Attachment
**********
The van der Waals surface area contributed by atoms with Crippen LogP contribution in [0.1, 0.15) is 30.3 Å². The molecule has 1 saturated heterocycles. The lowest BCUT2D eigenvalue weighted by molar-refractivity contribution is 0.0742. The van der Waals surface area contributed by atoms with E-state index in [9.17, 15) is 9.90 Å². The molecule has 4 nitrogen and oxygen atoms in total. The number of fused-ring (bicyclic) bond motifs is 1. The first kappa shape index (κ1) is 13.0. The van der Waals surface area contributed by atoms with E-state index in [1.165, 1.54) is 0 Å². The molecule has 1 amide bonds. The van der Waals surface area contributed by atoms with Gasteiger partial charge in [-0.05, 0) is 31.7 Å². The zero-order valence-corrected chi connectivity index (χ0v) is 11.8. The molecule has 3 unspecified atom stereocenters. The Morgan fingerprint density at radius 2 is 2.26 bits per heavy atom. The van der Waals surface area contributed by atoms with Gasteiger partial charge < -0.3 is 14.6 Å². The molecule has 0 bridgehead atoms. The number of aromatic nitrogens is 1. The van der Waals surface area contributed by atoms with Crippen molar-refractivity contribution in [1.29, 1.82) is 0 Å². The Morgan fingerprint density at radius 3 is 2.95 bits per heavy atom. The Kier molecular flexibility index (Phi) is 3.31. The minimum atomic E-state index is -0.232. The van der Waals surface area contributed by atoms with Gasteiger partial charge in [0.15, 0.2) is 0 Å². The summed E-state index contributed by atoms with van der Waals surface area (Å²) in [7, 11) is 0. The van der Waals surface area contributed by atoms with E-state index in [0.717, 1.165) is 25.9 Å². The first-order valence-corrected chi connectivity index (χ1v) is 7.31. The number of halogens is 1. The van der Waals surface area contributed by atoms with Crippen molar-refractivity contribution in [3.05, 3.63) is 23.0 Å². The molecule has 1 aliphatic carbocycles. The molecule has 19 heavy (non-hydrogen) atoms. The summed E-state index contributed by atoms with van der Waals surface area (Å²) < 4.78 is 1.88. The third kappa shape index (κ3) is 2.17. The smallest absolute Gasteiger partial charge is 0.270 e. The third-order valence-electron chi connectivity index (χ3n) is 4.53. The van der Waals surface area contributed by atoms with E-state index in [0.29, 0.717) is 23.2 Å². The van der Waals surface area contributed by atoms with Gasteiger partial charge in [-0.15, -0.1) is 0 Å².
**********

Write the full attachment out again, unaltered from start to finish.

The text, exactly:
The van der Waals surface area contributed by atoms with Crippen LogP contribution in [0.1, 0.15) is 30.3 Å². The molecule has 1 saturated heterocycles. The lowest BCUT2D eigenvalue weighted by molar-refractivity contribution is 0.0742. The van der Waals surface area contributed by atoms with E-state index in [9.17, 15) is 9.90 Å². The molecule has 4 nitrogen and oxygen atoms in total. The number of fused-ring (bicyclic) bond motifs is 1. The first kappa shape index (κ1) is 13.0. The van der Waals surface area contributed by atoms with E-state index in [1.165, 1.54) is 0 Å². The molecule has 1 amide bonds. The van der Waals surface area contributed by atoms with Gasteiger partial charge in [-0.05, 0) is 31.7 Å². The zero-order valence-corrected chi connectivity index (χ0v) is 11.8. The molecule has 3 unspecified atom stereocenters. The Morgan fingerprint density at radius 2 is 2.26 bits per heavy atom. The van der Waals surface area contributed by atoms with Gasteiger partial charge < -0.3 is 14.6 Å². The molecule has 0 bridgehead atoms. The number of aromatic nitrogens is 1. The van der Waals surface area contributed by atoms with Crippen molar-refractivity contribution in [1.29, 1.82) is 0 Å². The Morgan fingerprint density at radius 3 is 2.95 bits per heavy atom. The Kier molecular flexibility index (Phi) is 3.31. The minimum atomic E-state index is -0.232. The van der Waals surface area contributed by atoms with Gasteiger partial charge in [0.15, 0.2) is 0 Å². The summed E-state index contributed by atoms with van der Waals surface area (Å²) in [7, 11) is 0. The van der Waals surface area contributed by atoms with E-state index in [0.717, 1.165) is 25.9 Å². The first-order valence-corrected chi connectivity index (χ1v) is 7.31. The number of halogens is 1. The van der Waals surface area contributed by atoms with Crippen molar-refractivity contribution in [3.05, 3.63) is 23.0 Å². The molecule has 1 aliphatic carbocycles. The molecule has 19 heavy (non-hydrogen) atoms. The summed E-state index contributed by atoms with van der Waals surface area (Å²) < 4.78 is 1.88. The third kappa shape index (κ3) is 2.17. The smallest absolute Gasteiger partial charge is 0.270 e. The third-order valence-electron chi connectivity index (χ3n) is 4.53. The van der Waals surface area contributed by atoms with E-state index in [0.29, 0.717) is 23.2 Å². The van der Waals surface area contributed by atoms with Gasteiger partial charge in [-0.15, -0.1) is 0 Å².